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Issues of the Day I Thought I Killed a Bee Today
 

I try to be tolerant when contending with diminutive buzzing fauna.  However, while having lunch in the garden this afternoon one persistent, pellet-shaped creature with busy wings proved a little too pesky. Not only was it annoying, its penetration of my personal space seemed designed to culminate in a sting.


I suffered its machinations during my meal but by the time I had  completed the International New York Times my patience had become frayed and I instinctively swatted the black-stripped, yellow intruder with the newsprint. I leveled a direct strike and was rid of it.   

 

Or so I thought – and in that I did not find comfort.

 

Guilt about dispatching a menacing insect?

 

Not exactly. My concern came from another place: I recently learned that bees around the world, particularly honey bees,  are in crisis resulting in part from an affliction called Colony Collapse Disorder.


So? Why should we care about the death of bees and the collapse of colonies?

 

The reasons are compelling.

 

Why Care About Bees?


As a 2013 National Geographic report states that "bees in their crucial role as pollinators are paramount…About a third of our foods (some 100 key crops) rely on these insects, including apples, nuts, all the favorite summer fruits (like blueberries and strawberries), alfalfa (which cows eat), and guar bean (used in all kinds of products). 

 

Bees are a "moveable force" of pollination, the mechanism by which plants become fertilized in order to reproduce. They also are a key link in the entire ecological web, as explained in this EU Euronews video. Also, as stated in the NG article, "bee health can tell us a lot about environmental health, and thus about our own well-being."

 

Of course, bees are also responsible for producing a significant foodstuff, honey, which has also been used medicinally throughout the centuries.

 

There are economic reasons, too. The Agricultural Research Service of the US Department of Agriculture attributes the added crop value from bees to be about $15 billion in that country each year. But as National Geographic relates, nearly a quarter of US bee colonies perished during the 2013-14 winter season, a trend in bee demise that began in 2006. While this year's colony loss in the US  declined relative to recent years, it remains higher than acceptable winter mortality, as described by the Bee Informed Partnership.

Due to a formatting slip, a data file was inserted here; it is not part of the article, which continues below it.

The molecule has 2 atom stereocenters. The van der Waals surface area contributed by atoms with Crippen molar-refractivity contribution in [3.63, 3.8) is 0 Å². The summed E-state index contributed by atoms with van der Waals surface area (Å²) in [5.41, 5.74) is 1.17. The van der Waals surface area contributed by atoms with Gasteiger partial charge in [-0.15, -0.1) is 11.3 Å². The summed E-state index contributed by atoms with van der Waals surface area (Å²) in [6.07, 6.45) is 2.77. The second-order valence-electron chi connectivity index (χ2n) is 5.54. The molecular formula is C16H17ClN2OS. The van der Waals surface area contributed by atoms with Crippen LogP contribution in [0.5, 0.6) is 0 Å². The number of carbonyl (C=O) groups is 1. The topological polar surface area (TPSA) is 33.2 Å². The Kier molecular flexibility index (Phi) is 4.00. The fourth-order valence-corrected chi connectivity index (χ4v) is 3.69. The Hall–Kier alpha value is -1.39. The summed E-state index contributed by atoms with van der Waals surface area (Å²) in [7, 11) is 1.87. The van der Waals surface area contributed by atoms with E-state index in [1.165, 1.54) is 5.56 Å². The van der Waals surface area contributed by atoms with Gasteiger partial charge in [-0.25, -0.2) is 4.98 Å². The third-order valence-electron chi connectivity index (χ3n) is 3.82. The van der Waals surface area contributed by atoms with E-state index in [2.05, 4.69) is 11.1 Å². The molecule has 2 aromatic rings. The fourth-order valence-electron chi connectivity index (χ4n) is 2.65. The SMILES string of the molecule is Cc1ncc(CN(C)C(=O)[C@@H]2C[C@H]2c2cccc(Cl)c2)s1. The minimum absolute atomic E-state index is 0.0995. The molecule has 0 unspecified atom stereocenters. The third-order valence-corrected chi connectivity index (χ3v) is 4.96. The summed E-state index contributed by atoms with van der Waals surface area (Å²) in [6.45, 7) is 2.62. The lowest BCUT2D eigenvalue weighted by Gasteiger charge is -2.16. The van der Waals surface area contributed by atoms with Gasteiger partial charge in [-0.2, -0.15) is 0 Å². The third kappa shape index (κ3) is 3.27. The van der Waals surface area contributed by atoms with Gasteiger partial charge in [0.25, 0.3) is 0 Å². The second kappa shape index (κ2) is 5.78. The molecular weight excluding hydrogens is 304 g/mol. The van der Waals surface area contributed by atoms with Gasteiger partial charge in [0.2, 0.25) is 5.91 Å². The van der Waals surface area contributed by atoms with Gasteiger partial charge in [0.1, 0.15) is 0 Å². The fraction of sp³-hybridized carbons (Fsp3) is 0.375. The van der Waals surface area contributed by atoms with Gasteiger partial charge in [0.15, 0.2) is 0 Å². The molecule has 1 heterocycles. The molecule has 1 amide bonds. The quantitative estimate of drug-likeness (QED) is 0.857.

Collapse: Multiple Causes


According to a May 2014 Greenpeace report, "Plan Bee – Living Without Pesticides" the key factors contributing to bee demise include land use intensification and habitat destruction, the use of herbicides and pesticides, pathogens inimical to bees, and climate change.

 

Three of the most notorious pesticides belong to a class known as neonicotinoids and the European Union suspended their use in April 2013 (The Guardian) for two years due to mounting scientific evidence that they cause bee death. In recent days President Obama has instructed federal environmental and agricultural agencies to come up with a plan within six months to restore the health of bees and other pollinators (butterflies, bats) (The Christian Science Monitor).  Containing the use of these pesticides is surely among the measures to be weighed.

 

Any way one looks at things, the ongoing news on bees is not very good at all. Not all bee death is due to Colony Collapse Disorder, which in any case is a cyclical disease that ebbs and rises. But there is considerable evidence that forces other than natural ones are endangering this vital connector of the ecosystem.

 

In a well-documented background report for Friends of the Earth (FoE) entitled "Follow the Honey: Seven Ways Pesticides Companies are Spinning the Bee Crisis to Protect Profits"  attorney and public health specialist Michele Simon describes a well-moneyed, multipronged public relations blitz by multinational pesticide producers to obfuscate the crisis. She compares the tactics being deployed to those used by the tobacco companies in protecting their economic interests.

 

All is Not Well

 

All, then,  is not well in bee-dom, and the gravity of this situation has implications far and wide: environmentally, nutritionally and economically.

 

Personally, my disquiet concerning the prospect of having killed a bee this afternoon was soon lightened when the critter revived and renewed its buzzing and dizzying flight. Poetically inspired in an Emily Dickenson sort of way, a verse came to mind:

 

"To see a fallen bee in flight, dispels fright."

 

To which I might have added:

 

"A colony of bees deceased, bodes of a witches' brew released."   

 


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